In November 1960, the New York Times reported on the looming revolution in Northeastern Brazil, describing how Marxist social movement leaders were organizing peasants. Reporter Tad Szulc claimed that “singers and violeiros—the traveling troubadors of the Northeast who act as human newspapers”—were spreading leader Francisco Julião's manifestos to the largely illiterate rural population and its “miserable, drought-plagued hamlets.” The human newspapers allegedly sung about agrarian reform as a form of liberation, comparing the process of revolution in Brazil with that of Cuba. Szulc wrote:
[The] nomad singers who once sang of the loves and the hatreds of the proud people here, now sing of land reform and of political themes. There is this refrain: The sugar that we sell to capitalist America/ If it serves to sweeten the milk of a Franco Spain/ For sure it will serve for the wine of the Socialist world./ What harm is there in a ship/ Carrying our common Brazilian coffee/ And selling it to a China/ Where there is no Chiang Kai-shek?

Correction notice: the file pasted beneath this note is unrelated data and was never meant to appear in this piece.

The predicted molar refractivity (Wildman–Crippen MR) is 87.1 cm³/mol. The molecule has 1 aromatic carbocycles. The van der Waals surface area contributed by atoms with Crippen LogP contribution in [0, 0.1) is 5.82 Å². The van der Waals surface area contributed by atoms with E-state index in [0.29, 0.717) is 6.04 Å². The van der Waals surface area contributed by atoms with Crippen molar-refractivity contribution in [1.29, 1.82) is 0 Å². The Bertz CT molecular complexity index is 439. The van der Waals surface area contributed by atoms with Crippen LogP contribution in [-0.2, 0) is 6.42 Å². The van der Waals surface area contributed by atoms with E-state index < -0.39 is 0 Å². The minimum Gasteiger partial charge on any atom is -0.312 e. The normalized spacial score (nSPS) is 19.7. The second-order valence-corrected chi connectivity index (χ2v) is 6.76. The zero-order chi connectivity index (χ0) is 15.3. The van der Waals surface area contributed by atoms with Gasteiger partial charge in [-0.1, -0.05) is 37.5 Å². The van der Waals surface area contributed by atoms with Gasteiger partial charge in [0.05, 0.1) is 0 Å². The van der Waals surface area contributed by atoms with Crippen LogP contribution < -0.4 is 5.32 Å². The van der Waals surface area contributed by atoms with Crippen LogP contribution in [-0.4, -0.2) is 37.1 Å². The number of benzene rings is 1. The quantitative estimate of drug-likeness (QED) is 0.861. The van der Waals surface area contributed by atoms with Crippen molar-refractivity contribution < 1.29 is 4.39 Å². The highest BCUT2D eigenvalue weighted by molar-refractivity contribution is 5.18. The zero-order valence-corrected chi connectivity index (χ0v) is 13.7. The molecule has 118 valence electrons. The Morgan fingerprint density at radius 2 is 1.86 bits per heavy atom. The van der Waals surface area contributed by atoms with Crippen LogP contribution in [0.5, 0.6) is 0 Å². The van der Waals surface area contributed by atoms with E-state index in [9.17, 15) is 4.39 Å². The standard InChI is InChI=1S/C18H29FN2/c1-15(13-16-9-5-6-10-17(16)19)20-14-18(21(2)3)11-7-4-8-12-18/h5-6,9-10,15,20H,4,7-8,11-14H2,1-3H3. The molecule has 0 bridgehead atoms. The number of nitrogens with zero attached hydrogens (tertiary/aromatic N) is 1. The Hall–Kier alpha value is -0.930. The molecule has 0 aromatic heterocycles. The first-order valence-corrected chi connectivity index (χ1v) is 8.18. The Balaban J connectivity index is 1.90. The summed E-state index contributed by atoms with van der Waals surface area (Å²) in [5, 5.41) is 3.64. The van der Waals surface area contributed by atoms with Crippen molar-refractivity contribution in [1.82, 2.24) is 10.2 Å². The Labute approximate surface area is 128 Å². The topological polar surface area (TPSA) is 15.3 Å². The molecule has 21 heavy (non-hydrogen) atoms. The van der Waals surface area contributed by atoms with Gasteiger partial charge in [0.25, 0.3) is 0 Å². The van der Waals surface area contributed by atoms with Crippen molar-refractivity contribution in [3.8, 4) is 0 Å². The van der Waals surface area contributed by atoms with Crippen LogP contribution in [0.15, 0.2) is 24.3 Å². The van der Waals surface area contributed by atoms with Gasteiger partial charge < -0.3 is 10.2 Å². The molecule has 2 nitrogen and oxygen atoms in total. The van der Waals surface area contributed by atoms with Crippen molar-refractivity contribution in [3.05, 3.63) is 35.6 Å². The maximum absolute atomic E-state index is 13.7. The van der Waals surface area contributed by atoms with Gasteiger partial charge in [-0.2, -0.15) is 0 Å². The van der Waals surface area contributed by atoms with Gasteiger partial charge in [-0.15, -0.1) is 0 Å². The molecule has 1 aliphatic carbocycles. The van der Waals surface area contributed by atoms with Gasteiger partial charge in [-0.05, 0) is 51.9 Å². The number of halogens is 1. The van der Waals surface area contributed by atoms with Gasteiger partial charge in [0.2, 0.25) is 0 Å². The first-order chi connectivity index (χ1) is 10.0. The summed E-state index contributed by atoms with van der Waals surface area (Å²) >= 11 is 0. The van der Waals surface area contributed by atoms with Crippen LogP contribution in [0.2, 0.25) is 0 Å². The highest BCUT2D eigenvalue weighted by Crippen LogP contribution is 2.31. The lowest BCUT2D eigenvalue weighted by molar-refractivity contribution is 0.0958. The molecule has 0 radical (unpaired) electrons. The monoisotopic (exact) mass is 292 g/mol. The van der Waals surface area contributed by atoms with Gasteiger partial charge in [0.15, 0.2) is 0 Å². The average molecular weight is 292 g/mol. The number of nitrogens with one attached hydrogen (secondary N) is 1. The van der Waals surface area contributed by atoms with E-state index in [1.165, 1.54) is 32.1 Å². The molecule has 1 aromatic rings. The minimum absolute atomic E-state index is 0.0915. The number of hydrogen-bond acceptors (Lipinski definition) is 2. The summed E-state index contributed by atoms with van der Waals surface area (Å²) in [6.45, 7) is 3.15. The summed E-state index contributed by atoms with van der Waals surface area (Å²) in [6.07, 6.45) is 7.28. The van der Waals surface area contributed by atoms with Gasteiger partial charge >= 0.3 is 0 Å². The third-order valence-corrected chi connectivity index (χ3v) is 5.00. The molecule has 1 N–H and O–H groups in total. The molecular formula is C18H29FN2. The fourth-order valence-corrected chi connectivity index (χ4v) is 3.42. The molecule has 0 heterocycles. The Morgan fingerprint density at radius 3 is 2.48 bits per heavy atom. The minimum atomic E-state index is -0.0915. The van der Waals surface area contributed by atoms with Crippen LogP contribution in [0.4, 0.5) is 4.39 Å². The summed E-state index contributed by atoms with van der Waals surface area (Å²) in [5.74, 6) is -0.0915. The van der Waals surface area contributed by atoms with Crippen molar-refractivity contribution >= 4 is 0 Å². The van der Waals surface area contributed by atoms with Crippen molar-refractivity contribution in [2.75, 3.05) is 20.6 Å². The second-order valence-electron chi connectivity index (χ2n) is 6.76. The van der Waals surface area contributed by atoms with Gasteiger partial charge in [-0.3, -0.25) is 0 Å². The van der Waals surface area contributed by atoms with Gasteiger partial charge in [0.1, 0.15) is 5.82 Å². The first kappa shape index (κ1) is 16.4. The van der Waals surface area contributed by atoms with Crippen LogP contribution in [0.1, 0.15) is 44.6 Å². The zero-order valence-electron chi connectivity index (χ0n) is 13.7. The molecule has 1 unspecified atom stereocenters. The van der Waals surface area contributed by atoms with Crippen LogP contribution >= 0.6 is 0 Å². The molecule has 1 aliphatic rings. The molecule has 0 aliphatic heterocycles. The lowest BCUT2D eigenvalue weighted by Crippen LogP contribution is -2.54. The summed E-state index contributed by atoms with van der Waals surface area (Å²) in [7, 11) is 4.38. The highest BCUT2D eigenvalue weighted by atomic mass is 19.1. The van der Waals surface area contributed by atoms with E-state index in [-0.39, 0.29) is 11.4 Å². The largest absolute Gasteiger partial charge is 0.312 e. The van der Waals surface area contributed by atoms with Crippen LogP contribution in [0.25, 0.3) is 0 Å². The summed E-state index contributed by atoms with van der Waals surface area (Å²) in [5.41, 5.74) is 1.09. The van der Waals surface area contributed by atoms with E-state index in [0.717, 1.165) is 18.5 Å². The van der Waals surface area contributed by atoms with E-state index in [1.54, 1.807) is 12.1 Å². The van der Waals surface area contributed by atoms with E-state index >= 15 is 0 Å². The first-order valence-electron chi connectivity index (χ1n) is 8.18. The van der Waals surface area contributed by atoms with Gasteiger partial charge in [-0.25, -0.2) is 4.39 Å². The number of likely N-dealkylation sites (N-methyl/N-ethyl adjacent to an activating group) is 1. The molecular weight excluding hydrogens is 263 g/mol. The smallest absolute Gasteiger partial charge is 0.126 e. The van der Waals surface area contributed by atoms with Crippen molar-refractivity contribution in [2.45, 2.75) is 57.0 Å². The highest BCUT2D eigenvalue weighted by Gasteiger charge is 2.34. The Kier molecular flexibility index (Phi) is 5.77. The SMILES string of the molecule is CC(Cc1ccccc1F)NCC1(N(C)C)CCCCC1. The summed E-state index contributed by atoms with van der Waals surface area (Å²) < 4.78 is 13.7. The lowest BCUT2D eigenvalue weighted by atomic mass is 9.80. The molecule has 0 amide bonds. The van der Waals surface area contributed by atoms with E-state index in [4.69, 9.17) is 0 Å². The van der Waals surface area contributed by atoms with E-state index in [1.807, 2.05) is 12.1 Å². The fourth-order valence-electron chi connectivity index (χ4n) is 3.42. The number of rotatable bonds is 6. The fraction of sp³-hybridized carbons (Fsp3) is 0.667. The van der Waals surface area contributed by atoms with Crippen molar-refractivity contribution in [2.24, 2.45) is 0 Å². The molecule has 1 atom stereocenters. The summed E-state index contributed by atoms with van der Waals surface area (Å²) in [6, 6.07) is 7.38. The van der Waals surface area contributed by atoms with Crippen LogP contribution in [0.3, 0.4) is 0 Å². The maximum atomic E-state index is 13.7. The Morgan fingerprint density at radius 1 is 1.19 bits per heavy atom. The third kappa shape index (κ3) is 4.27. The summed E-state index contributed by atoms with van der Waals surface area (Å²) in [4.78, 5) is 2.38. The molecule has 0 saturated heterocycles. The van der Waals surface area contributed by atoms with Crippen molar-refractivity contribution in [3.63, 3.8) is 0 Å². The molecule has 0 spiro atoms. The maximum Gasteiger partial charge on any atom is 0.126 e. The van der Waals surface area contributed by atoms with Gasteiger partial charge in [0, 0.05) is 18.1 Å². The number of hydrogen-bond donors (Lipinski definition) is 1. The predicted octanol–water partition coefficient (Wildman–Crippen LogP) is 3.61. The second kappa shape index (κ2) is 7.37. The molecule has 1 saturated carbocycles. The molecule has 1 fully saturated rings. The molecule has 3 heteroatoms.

Although the poem suffers from a clumsy translation, it is most interesting that the New York Times
quoted literatura de cordel
(chapbook poetry) to demonstrate the severity of the communist threat in Northeastern Brazil, suggesting that violeiros were Marxist agents indoctrinating the rural poor with their anti-American songs. Szulc's portrayal contrasts with commonly held assumptions about literatura de cordel
as “quaint” regional folklore, and violeiros as blind poets who performed silly stories in marginalized rural communities. In the late nineteenth century and much of the twentieth, literatura de cordel
was a source of both entertainment and news for the largely illiterate rural population in the Northeast. It is a textual genre often performed or improvised by singers (repentistas, cantadores
, or violeiros
), which has led scholars to define it as folk-popular culture since it is both a written and oral expression of the people.